Islam is an incomplete and primitive religion, but it offers something that Catholics and Western society need, says Catholic philosopher and author Peter Kreeft.

“Fear of God is the beginning, and if we erect a love of God on any other foundation than a fear of God, then it’s a weak foundation,” Kreeft said in an interview with Our Sunday Visitor. “Islam is … a regression to something more primitive like Old Testament Judaism. But when we’ve forgotten that fear of God, we learn our own roots from the Muslims, who have not forgotten that. The genuine fear of God is awe, and worship, and adoration.”

“Islam crucially lacks the Cross, and Christ, and his radical love. But as a Christian I also say Islam has great and deep sources of morality and sanctity that should inspire us and shame us and prod us to admiration and imitation,” the Boston College philosophy professor writes in “Between Allah and Jesus: What Christians Can Learn From Muslims” (InterVarsity Press, $16), coming out in March. 

‘Fear of the Lord’

In the book, Kreeft sets up a dialogue between his Muslim character, Issa Ben Adam, and five Christians who span the ideological spectrum. They include a pro-choice radical feminist, a secular-humanist-trending Catholic priest, a strict Dutch Calvinist, a more traditional priest and professor, and a nurturing, practical boardinghouse mother.

Issa Ben Adam is featured additionally as narrator of Kreeft’s first novel, “An Ocean Full of Angels” (St. Augustine Press, $37.50), also due for publication in March. On his website, Kreeft says Issa is “one of the most interesting persons I have ever met, though I have met him only in my imagination. He is also half of myself (for instance he is both a philosopher and a surfer), though unlike myself he is young, courageous, arrogant and a Muslim.”

Kreeft is a professor of philosophy at Boston College and at King’s College in New York City. He is the author of more than 60 books, including “Handbook of Christian Apologetics” (InterVarsity Press, $22), “Christianity for Modern Pagans” (Ignatius Press, $16.95) and “Fundamentals of the Faith” (Ignatius Press, $14.95).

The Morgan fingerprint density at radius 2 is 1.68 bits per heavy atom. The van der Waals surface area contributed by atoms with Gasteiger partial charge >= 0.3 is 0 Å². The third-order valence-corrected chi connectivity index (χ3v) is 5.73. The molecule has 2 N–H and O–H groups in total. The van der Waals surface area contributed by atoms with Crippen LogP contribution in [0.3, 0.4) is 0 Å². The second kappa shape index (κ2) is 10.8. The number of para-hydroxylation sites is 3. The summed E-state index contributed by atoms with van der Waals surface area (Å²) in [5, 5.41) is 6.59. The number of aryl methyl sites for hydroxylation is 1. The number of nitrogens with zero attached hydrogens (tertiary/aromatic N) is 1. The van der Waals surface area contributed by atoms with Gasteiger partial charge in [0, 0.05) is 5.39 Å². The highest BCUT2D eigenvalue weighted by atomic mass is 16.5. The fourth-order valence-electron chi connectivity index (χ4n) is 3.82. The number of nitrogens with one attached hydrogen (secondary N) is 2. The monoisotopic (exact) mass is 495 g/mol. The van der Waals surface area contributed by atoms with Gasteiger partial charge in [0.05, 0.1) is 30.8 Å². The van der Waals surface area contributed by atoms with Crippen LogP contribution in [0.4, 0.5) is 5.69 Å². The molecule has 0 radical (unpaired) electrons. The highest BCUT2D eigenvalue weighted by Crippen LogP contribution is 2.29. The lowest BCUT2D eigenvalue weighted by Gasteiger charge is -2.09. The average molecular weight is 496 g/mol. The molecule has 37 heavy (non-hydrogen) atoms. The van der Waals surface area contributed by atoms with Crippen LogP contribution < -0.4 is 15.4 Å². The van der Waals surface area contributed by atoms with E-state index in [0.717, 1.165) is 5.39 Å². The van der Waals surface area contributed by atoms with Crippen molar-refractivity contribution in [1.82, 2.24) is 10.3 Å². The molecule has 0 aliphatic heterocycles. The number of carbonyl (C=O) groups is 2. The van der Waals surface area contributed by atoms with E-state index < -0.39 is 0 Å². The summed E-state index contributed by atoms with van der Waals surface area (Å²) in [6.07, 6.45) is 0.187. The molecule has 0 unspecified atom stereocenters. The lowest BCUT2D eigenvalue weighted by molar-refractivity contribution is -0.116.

In his introduction and first chapter of “Between Jesus and Allah,” Kreeft speaks in the first person to present his main point, which he illustrates in the remainder in the book. “For the fear of the Lord is present in the end of wisdom as well as the beginning. ‘The fear of the Lord is clean, enduring forever,’ says the Psalmist. It is transformed by love but not replaced,” Kreeft writes.

Islam means literally submission, Kreeft notes, and it is that fear and awe before God that animates all forms of Islam, whether the disfigured Islam of the Sept. 11, 2001, terrorists and military psychiatrist Dr. Maj. Nidal Hasan, charged with 13 counts of premeditated murder in the Nov. 5, 2009, attack at Fort Hood, Texas, or the more peaceful version practiced by most Muslims in this country. 

Shining the light

Kreeft notes that the Catholic Church respects Islam as a genuine religion inspired by divine revelation.

“Pope Benedict has said, and the Catechism of the Catholic Church has said, that Islam is a great religion that worships the true God because they learned about God from the same people that we did, the Jews. So it is a religion based on divine revelation. That is not to say the Quran is Scripture. It certainly isn’t,” Kreeft said.

“The other point the bishops keep making is the crucial importance of open dialogue between religions. To get something in the light, even if it’s wicked, is to take away half its power,” Kreeft said. “So one of the reasons I wrote this book was to stimulate dialogue.”

In “Between Allah and Jesus” Kreeft writes: “Many Christians today have a deep fear of Islam, as of no other religion. They have reasons: over 3,000 of them after 9/11. Yet many Muslims, most Muslims in the West, and the vast majority in America, want to be our friends, not our enemies in our battle against our real common enemy, which is sin, Satan, selfishness, and secularism.”

“There are good and bad people in every religion, and our own history is spotted with a lot of violence and intolerance,” Kreeft told OSV. “Fortunately, we’ve grown out of most of that. The Muslims have a lot farther to go in that direction than we do, but I don’t think the Muslims are the only ones who are guilty of terrorism and intolerance and hate.”

Islam suffers from a structural problem that also plagues Protestantism, Kreeft said: the lack of a living magisterium.

“So, Muslims can find verses in the Quran that support peace, and they can find verses in the Quran that support war. So Islam can change rather like Protestantism can change,” Kreeft said.

What does that mean for the future of Islam? Said Kreeft: “It means the future is open. It can become a more peaceful religion, a more rational religion, or it can become a more hate-filled terrorist religion.” 

Valerie Schmalz is an OSV contributing editor.

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